For those of you who missed part 1, click here.
"Getting back to the course!
The room finally empties after what feels like an aeon of diaper changing, breast feeding and exchanging of infants dietary needs and we are left with four mothers and children as well as the midwife, who proceeds to ask us to present our essential data:
- Name of child
- Birthday of child
- Birth method of child
(why is this such a popular sharing topic among mothers? I am left baffled at the number of unrequested details I have been given on other mothers' experiences during birth, their pain, their injuries, and their apparent fearlessness of telling their story to anyone and everyone, including in front of huge audiences.)
- Previous experience with pelvic exercises
Once the interesting collection of data is done, she tells us exactly why the exercises we have learned previously, primarily what is called the ‘elevator’ exercise (something like imagining pulling up your pelvic muscles; everyone says you can do this wherever you are and no one will notice, but it is very easy to tell when pregnant women look a bit constipated that that is what they are doing) which apparently is very popular in pre-natal preparation courses, are completely ineffective, as, according to her, they leave the exersizee tensing the upper body and top layer of the pelvic muscle area while the lower area remains floppy.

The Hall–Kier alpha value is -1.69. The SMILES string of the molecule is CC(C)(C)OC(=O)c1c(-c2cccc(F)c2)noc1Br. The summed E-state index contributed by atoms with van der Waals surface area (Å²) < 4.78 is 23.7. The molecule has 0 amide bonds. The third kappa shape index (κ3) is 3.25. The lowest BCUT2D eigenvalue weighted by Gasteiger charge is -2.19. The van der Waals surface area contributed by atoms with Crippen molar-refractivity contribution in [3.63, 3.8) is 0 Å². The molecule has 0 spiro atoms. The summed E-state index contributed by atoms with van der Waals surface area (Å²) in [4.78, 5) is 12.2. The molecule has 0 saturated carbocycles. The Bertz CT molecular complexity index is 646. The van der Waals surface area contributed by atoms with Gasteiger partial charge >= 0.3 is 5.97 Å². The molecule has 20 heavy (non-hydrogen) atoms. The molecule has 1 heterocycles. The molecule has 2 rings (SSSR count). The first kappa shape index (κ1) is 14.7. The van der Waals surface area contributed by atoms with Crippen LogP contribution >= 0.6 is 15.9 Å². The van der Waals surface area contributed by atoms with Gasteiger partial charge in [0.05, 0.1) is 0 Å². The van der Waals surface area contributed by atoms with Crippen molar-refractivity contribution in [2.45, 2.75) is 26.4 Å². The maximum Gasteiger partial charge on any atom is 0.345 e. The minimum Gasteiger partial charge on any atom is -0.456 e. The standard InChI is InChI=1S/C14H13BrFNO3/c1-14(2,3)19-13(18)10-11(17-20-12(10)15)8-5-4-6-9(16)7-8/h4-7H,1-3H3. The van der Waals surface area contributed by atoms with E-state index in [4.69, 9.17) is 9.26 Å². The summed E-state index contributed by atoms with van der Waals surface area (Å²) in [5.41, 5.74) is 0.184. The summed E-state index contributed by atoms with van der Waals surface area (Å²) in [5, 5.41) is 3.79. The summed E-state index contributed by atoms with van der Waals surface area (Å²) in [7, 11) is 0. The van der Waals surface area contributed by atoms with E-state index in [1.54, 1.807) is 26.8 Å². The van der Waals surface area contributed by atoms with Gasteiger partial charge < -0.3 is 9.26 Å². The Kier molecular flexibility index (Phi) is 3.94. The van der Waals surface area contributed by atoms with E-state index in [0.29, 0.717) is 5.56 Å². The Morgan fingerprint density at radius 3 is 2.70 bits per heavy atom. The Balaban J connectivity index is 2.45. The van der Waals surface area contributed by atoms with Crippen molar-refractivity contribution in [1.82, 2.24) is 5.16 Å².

She assures us that she will teach us how to properly strengthen this particular area of our body to avoid any flopping, flapping or other undesirable effects ‘down there’. Yeah, what a relief!
As seems to be part of the honour codex of midwives in exercising their trade, she then launches into a detailed description of the pelvic muscle area, including hammocks, rings and wreaths, putting me in mind of garden design and rather uncomfortably wondering whether I need the inner workings of my ‘lady garden’ described in this particular set-up."
More about the exercises next time... Make sure to get me to tell you about the very colourful German expressions used to describe all things to do with pregnancy and the related female anatomy some time.